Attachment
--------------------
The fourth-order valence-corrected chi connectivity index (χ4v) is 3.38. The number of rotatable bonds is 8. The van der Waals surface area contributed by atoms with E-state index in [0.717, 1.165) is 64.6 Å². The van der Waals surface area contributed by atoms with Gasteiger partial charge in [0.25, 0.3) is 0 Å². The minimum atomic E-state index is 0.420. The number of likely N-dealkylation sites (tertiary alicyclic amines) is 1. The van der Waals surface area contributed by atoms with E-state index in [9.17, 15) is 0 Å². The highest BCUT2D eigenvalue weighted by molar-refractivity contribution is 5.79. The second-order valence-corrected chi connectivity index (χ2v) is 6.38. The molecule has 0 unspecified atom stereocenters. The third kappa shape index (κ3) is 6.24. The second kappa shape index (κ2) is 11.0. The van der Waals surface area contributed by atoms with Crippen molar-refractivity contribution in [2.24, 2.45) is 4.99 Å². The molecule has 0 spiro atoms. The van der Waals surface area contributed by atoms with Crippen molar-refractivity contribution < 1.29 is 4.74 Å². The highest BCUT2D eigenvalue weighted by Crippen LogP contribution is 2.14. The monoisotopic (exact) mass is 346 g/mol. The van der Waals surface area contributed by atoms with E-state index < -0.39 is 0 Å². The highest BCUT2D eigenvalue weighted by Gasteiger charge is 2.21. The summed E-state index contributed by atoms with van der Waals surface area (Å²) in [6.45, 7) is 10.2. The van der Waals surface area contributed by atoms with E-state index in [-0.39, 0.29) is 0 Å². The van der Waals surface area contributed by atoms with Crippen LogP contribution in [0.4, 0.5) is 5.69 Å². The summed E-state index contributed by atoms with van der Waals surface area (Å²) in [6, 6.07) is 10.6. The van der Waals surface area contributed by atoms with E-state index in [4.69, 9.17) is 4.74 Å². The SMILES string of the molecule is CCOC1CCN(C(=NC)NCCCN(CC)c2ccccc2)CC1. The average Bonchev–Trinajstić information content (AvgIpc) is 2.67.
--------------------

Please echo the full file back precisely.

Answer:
The fourth-order valence-corrected chi connectivity index (χ4v) is 3.38. The number of rotatable bonds is 8. The van der Waals surface area contributed by atoms with E-state index in [0.717, 1.165) is 64.6 Å². The van der Waals surface area contributed by atoms with Gasteiger partial charge in [0.25, 0.3) is 0 Å². The minimum atomic E-state index is 0.420. The number of likely N-dealkylation sites (tertiary alicyclic amines) is 1. The van der Waals surface area contributed by atoms with E-state index in [9.17, 15) is 0 Å². The highest BCUT2D eigenvalue weighted by molar-refractivity contribution is 5.79. The second-order valence-corrected chi connectivity index (χ2v) is 6.38. The molecule has 0 unspecified atom stereocenters. The third kappa shape index (κ3) is 6.24. The second kappa shape index (κ2) is 11.0. The van der Waals surface area contributed by atoms with Crippen molar-refractivity contribution in [2.24, 2.45) is 4.99 Å². The molecule has 0 spiro atoms. The van der Waals surface area contributed by atoms with Crippen molar-refractivity contribution < 1.29 is 4.74 Å². The highest BCUT2D eigenvalue weighted by Crippen LogP contribution is 2.14. The monoisotopic (exact) mass is 346 g/mol. The van der Waals surface area contributed by atoms with E-state index < -0.39 is 0 Å². The highest BCUT2D eigenvalue weighted by Gasteiger charge is 2.21. The summed E-state index contributed by atoms with van der Waals surface area (Å²) in [6.45, 7) is 10.2. The van der Waals surface area contributed by atoms with E-state index in [-0.39, 0.29) is 0 Å². The van der Waals surface area contributed by atoms with Crippen LogP contribution in [0.4, 0.5) is 5.69 Å². The summed E-state index contributed by atoms with van der Waals surface area (Å²) in [6, 6.07) is 10.6. The van der Waals surface area contributed by atoms with E-state index in [4.69, 9.17) is 4.74 Å². The SMILES string of the molecule is CCOC1CCN(C(=NC)NCCCN(CC)c2ccccc2)CC1. The average Bonchev–Trinajstić information content (AvgIpc) is 2.67.